If Descartes was apparently premodern in his blending of theological and scientific reasoning, he was quintessentially modern in another sense. Indeed, the method for which Descartes is perhaps most famous is not deductive, but skeptical — the two are interconnected. For Descartes, the paragon of rationality is to question everything — including the testimony of the senses and that of tradition — leaving only those principles which are so clear and distinct as to be beyond all doubt, thereby serving as the foundation of knowledge. Rational inquiry thus always starts afresh, doubting everything in order to discover self-evident truths from which all other may be deduced.
Descartes’ epistemological foundationalism is still hotly contested by philosophers. But his skeptical posture toward all knowledge not derived from unassailable foundations remains a common trope in discussions of science today. Thus “questioning authority” and “thinking for oneself” are associated with the scientific outlook — and most famously with Galileo — while dogmatism, superstition, and even authoritarianism go with religious belief. Here is the symbolic importance of the much-referenced but little-understood Galileo affair — where Galileo is seen as defying the dogmatic authority of the Church on the basis of unassailable experience. The irony, of course, is that Cartesian skepticism was directed not only at tradition but also sensory experience — which today’s new atheists accept uncritically.
Be that as it may, the rejection of tradition — and the corresponding idea that knowledge must always begin de novo — remains crucial to the self-understanding of modern science. It is, moreover, a purported feature that has long served to distinguish science from religion, the latter taking tradition and the testimony of scripture as authoritative. Scientific findings, by contrast, are understood as resting not on the authority of past figures — Galileo, Newton, or Einstein — much less religious texts, but on the sound reasoning and observations of present-day practitioners. This is why students of science are sent into the laboratory to perform experiments, not the library to interpret ancient manuscripts.
Interestingly, historians of science since the middle of the last century have questioned the Cartesian assumption that science is foundationalist. They emphasize how science is itself a historical discipline — a tradition — with its own authoritative texts and ideas, which helps explains how and why scientific ideas change over time.
Thomas Kuhn famously argued that scientific knowledge advances through changing “paradigms” of thought. What is a paradigm? Kuhn sometimes explained it as an exemplary scientific discovery, one that provides the methods and practices to be learned and imitated by students of science. It is when those methods and practices no longer appear adequate to address new phenomena that a “paradigm shift” occurs. Whence the origin of a scientific revolutions.
On what basis do students accept these paradigms? Not experience, says Kuhn, but, rather, the authority of their teachers. Consider how students of Physics 101 are required to reproduce Galileo’s “inclined plane” experiment. This procedure is hardly undertaken without preconceived notions; on the contrary, the students are instructed to produce Galileo’s conclusion — that the weight of an object is independent of its rate of fall — and to treat any results that contradict it as deviations. There is an illustration of “confirmation bias” if ever there was one.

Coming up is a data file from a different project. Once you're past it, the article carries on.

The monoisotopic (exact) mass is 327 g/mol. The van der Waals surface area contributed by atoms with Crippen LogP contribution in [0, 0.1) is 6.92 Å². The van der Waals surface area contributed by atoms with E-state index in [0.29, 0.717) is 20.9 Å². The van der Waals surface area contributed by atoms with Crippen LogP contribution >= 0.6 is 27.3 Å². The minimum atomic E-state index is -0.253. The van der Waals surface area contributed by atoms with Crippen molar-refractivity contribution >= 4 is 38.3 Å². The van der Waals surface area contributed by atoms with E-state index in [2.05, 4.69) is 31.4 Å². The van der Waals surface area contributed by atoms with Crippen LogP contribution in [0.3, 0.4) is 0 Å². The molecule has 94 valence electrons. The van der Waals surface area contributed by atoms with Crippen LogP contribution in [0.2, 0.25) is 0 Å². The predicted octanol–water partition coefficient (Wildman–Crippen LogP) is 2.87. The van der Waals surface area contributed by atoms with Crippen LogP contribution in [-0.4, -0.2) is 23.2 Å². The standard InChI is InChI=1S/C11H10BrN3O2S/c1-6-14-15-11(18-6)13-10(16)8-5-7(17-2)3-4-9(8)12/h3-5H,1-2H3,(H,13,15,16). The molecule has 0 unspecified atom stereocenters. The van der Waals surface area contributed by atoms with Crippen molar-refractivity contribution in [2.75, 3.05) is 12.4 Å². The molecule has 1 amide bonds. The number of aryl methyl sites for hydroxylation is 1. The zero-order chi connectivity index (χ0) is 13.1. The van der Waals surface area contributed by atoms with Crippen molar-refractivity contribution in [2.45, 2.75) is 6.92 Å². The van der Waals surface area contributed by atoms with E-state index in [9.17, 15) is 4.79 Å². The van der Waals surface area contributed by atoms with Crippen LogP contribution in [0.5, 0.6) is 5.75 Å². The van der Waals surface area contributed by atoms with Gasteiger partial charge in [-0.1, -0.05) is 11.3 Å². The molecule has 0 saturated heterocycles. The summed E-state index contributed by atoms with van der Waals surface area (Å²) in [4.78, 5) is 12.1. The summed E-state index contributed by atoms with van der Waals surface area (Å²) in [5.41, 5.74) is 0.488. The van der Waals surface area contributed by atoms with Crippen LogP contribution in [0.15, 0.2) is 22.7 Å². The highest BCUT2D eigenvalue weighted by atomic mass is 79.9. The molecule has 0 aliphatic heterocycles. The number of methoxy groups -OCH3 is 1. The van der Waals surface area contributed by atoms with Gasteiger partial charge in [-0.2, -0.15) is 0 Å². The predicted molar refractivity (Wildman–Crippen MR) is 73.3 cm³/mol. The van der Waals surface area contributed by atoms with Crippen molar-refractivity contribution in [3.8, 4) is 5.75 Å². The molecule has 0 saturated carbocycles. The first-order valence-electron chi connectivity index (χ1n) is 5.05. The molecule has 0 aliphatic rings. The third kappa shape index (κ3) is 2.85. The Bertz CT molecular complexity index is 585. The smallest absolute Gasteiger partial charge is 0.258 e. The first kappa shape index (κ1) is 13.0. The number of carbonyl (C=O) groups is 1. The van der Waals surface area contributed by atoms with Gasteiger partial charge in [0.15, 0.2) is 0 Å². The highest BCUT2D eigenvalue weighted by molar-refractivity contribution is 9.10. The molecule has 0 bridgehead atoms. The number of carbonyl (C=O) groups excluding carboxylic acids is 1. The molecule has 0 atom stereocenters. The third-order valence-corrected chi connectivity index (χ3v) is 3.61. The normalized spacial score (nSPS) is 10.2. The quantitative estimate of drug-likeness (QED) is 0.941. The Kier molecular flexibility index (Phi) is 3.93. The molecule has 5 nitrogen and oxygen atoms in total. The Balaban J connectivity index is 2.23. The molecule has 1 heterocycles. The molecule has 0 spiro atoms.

It is not as if scientists only ever confirm preconceived ideas or that scientific reasoning is circular and therefore deficient. Once they strike out on their own, students are expected to design and conduct their own experiments and thereby make new discoveries. Kuhn’s point is that students learn first by imitation and practice and — assuming they receive a good education — once they strike out on their own, they will have been successfully inculcated into a particular scientific tradition. They will thus be prepared to recognize, pose, and solve scientific problems.
If we take tradition to be antithetical to scientific rationality, Kuhn’s conclusions will appear disquieting. And, indeed, Kuhn’s critics rejected his arguments as “irrationalist.” But if, on the contrary, we take tradition to be essential to rationality, then Kuhn’s conclusions will not only be acceptable, but also unsurprising. According to the moral philosopher Alasdair MacIntyre, before we can begin to reason at all, we must first acquire the habits necessary to recognize and, ultimately, replicate rational behavior. To do so, there must first be exemplars that we take to be authoritative — in the moral domain these will be exceptionally virtuous people, in the scientific domain, exceptionally good scientists. To become rational, in other words, one must be educated within a tradition of inquiry.
Science, on this view, is not Cartesian — at least as far as epistemological foundationalism is concerned — even if it remains eminently rational.
Where does this leave us? If, with Descartes, we reject “inductivism,” and, against him, reject epistemological foundationalism, the fact that religious beliefs are not entirely reducible to empirical experience and partly depend upon tradition doesn’t make them irrational or even anti-scientific. Thus a popular way of opposing science and religion starts to look untenable. This hardly means the two become indistinguishable. But it does suggest that science and religion could be conceived of as distinct — but possibly harmonious, even sometimes mutually beneficial — traditions of rational inquiry.